“I’m a proud capitalist,” Biden said. “I know America can’t succeed unless American business succeeds…. But let me be very clear: Capitalism without competition isn’t capitalism; it’s exploitation. Without healthy competition, big players can change and charge whatever they want and treat you however they want…. “[W]e know we’ve got a problem—a major problem. But we also have an incredible opportunity. We can bring back more competition to more of the country, helping entrepreneurs and small businesses get in the game, helping workers get a better deal, helping families save money every month. The good news is: We’ve done it before.”
Biden reached into our history to reclaim our long tradition of opposing economic consolidation. Calling out both Roosevelt presidents—Republican Theodore Roosevelt, who oversaw part of the Progressive Era, and Democrat Franklin Delano Roosevelt, who oversaw the New Deal—Biden celebrated their attempt to rein in the power of big business, first by focusing on the abuses of those businesses, and then by championing competition.
Civil War era Republicans had organized around the idea that the American economy enjoyed what they called a “harmony of interest.” By that, they meant that everyone had the same economic interests. People at the bottom of the economy, people who drew value out of the products of nature—trees, or fish, or grain—produced value through their hard work. They created more value than they could consume, and this value, in the form of capital, employed people on the next level of the economy: shoemakers, dry goods merchants, cabinetmakers, and so on. They, in turn, produced more than they could consume, and their excess supported a few industrialists and financiers at the top of the pyramid who, in their turn, employed those just starting out. In this vision, the economy was a web in which every person shared a harmony of interest.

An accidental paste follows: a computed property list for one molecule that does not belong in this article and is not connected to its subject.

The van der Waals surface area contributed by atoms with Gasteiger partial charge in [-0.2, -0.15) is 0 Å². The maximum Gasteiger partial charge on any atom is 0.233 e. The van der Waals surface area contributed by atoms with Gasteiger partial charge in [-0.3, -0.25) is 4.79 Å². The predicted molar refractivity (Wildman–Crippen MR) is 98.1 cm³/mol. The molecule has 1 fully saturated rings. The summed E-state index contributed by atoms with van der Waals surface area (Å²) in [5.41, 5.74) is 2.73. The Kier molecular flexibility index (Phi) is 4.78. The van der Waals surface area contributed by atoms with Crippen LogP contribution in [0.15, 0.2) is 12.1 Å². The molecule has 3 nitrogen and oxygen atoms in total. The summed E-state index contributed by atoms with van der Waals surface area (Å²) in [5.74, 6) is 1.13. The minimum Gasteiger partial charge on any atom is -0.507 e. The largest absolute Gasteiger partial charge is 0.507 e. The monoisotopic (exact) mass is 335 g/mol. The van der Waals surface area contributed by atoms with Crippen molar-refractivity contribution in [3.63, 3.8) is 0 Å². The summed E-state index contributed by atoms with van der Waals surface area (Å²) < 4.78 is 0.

But by the 1880s, this idea that all Americans shared the same economic interest had changed into the idea that protecting American businesses would be good for everyone. American businessmen had begun to consolidate their enterprises into trusts, bringing a number of corporations under the same umbrella. The trusts stifled competition and colluded to raise the prices paid by consumers. Their power and funding gave them increasing power over lawmakers. As wealth migrated upward and working Americans felt like they had less and less control over their lives, they began to wonder what had happened to the equality for which they had fought the Civil War.